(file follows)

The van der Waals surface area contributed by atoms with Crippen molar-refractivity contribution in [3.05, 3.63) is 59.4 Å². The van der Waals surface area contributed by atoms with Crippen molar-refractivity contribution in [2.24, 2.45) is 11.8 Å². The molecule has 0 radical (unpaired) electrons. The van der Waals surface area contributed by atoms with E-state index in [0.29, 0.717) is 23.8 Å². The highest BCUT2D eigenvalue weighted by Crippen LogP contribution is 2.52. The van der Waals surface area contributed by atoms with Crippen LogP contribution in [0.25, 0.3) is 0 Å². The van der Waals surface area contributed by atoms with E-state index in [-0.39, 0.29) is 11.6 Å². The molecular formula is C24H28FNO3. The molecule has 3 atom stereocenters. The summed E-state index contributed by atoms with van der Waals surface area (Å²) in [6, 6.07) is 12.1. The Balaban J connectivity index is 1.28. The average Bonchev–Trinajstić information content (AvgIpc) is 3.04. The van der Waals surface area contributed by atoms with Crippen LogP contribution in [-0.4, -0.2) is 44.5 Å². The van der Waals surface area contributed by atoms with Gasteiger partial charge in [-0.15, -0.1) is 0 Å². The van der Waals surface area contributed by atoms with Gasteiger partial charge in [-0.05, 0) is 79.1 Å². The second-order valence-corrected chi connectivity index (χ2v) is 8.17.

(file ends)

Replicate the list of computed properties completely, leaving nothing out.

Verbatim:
The van der Waals surface area contributed by atoms with Crippen molar-refractivity contribution in [3.05, 3.63) is 59.4 Å². The van der Waals surface area contributed by atoms with Crippen molar-refractivity contribution in [2.24, 2.45) is 11.8 Å². The molecule has 0 radical (unpaired) electrons. The van der Waals surface area contributed by atoms with E-state index in [0.29, 0.717) is 23.8 Å². The highest BCUT2D eigenvalue weighted by Crippen LogP contribution is 2.52. The van der Waals surface area contributed by atoms with Crippen LogP contribution in [0.25, 0.3) is 0 Å². The van der Waals surface area contributed by atoms with E-state index in [-0.39, 0.29) is 11.6 Å². The molecular formula is C24H28FNO3. The molecule has 3 atom stereocenters. The summed E-state index contributed by atoms with van der Waals surface area (Å²) in [6, 6.07) is 12.1. The Balaban J connectivity index is 1.28. The average Bonchev–Trinajstić information content (AvgIpc) is 3.04. The van der Waals surface area contributed by atoms with Crippen LogP contribution in [-0.4, -0.2) is 44.5 Å². The van der Waals surface area contributed by atoms with Gasteiger partial charge in [-0.15, -0.1) is 0 Å². The van der Waals surface area contributed by atoms with Gasteiger partial charge in [-0.05, 0) is 79.1 Å². The second-order valence-corrected chi connectivity index (χ2v) is 8.17.